by Alessandra Silveira, Editor and Pedro Freitas, Member of CEDU
In the decision Digital Rights Ireland of 2014[i], the ECJ was called upon to assess the validity of the Directive 2006/24 (on the retention of data generated or processed in connection with the provision of publicly available electronic communications services or of public communications networks) in the light of Articles 7 (Respect for private and family life) and 8 (Protection of personal data) of the Charter of Fundamental Rights of the European Union (CFREU) and considered that the obligation imposed by the Directive 2006/24 on providers of electronic communications services constituted an interference with the aforementioned fundamental rights. [ii]
The issue at hand is that the directive concerned all those who used electronic communications services in Europe – even those whose conduct were not in any way linked with criminal activities. Furthermore, while seeking to fight against serious crime, the Directive did not provide for any differentiation, limitation or exception to the retention of data of persons whose communications are subject to professional secrecy. In addition to a general absence of limits, the Directive 2006/24 did not lay down any objective criterion to limit the access of the competent national authorities to the data and its subsequent use. Furthermore, the Directive did not require that the data in question should be kept within the territory of the Union, and thus a supervision by an independent body was not fully guaranteed.
While it is true that the fight against serious crime is of prime importance in ensuring public safety and that its effectiveness may depend on the use of modern investigative techniques, such objective, be that as it may, cannot in itself justify a retention measure such as the one established by Directive 2006/24 as necessary for those purposes[iii]. By adopting Directive 2006/24, the European Union legislature had exceeded the limits imposed by the principle of proportionality in the light of Articles 7, 8 and 52(1) of the CFREU, and for that reason the ECJ ruled the invalidity of the directive, without reservations as to the temporal effects of its decision (ex tunc).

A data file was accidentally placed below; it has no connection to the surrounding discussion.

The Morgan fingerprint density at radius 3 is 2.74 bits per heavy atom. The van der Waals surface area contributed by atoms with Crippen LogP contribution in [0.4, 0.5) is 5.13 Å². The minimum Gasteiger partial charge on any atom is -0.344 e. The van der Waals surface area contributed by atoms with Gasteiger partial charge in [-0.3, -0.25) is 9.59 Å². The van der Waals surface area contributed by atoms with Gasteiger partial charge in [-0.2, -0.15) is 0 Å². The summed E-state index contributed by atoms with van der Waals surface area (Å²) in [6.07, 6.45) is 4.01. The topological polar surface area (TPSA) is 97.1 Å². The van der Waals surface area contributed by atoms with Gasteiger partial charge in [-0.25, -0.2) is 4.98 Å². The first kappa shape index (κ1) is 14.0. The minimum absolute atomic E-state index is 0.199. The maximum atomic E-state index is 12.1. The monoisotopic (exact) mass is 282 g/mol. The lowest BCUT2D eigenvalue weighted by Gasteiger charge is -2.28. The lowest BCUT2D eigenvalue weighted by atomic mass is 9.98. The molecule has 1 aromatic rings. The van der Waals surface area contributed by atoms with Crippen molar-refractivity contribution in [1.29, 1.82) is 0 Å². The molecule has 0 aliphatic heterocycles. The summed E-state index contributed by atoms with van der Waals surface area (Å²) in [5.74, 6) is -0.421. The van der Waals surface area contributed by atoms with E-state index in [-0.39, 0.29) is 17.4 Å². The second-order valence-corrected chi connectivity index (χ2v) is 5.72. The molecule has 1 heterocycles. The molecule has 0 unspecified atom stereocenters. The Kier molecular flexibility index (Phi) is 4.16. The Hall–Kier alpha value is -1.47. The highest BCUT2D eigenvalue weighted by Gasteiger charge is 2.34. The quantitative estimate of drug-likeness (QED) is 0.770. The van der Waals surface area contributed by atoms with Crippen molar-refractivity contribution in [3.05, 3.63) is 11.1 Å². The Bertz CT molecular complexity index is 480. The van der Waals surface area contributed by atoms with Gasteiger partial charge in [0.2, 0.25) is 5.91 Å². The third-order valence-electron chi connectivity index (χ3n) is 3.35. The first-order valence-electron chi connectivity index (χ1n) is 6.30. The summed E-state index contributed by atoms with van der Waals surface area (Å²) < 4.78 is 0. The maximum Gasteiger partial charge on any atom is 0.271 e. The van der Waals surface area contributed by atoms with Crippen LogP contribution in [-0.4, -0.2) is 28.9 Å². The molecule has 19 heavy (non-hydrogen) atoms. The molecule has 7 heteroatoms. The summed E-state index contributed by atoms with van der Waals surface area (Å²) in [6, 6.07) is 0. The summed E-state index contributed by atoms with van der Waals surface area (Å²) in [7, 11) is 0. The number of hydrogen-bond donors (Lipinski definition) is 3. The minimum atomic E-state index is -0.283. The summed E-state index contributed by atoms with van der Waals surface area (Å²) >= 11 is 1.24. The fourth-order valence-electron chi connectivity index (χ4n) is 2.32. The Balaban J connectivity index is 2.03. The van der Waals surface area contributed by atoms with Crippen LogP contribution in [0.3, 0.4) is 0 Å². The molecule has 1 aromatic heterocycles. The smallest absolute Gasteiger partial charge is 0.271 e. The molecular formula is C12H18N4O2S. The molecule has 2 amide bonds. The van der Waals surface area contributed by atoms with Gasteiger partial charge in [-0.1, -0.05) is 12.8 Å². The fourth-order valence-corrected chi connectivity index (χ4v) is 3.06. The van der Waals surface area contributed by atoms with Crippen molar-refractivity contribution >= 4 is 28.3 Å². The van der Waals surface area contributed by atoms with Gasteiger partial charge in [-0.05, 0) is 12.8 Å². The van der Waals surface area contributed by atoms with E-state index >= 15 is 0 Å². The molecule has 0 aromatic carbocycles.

However, following the judgment in the Digital Rights Ireland case, the reaction of the Member States was not consensual, which led to an unlawful differentiation of treatment between European citizens. The decision of the ECJ raised the problem of the effects of that invalidity in relation to the national provisions transposing the directive. According to data released by the Portuguese Public Prosecutor’s Office, ten of the EU Member States have declared invalid the national laws that transposed the data retention directive, either by parliamentary decision or through their constitutional courts. In other Member States, including Portugal, this was not the case because the substantial requirements of the ECJ’s decision were deemed satisfied by the national legislation that transposed it. [iv]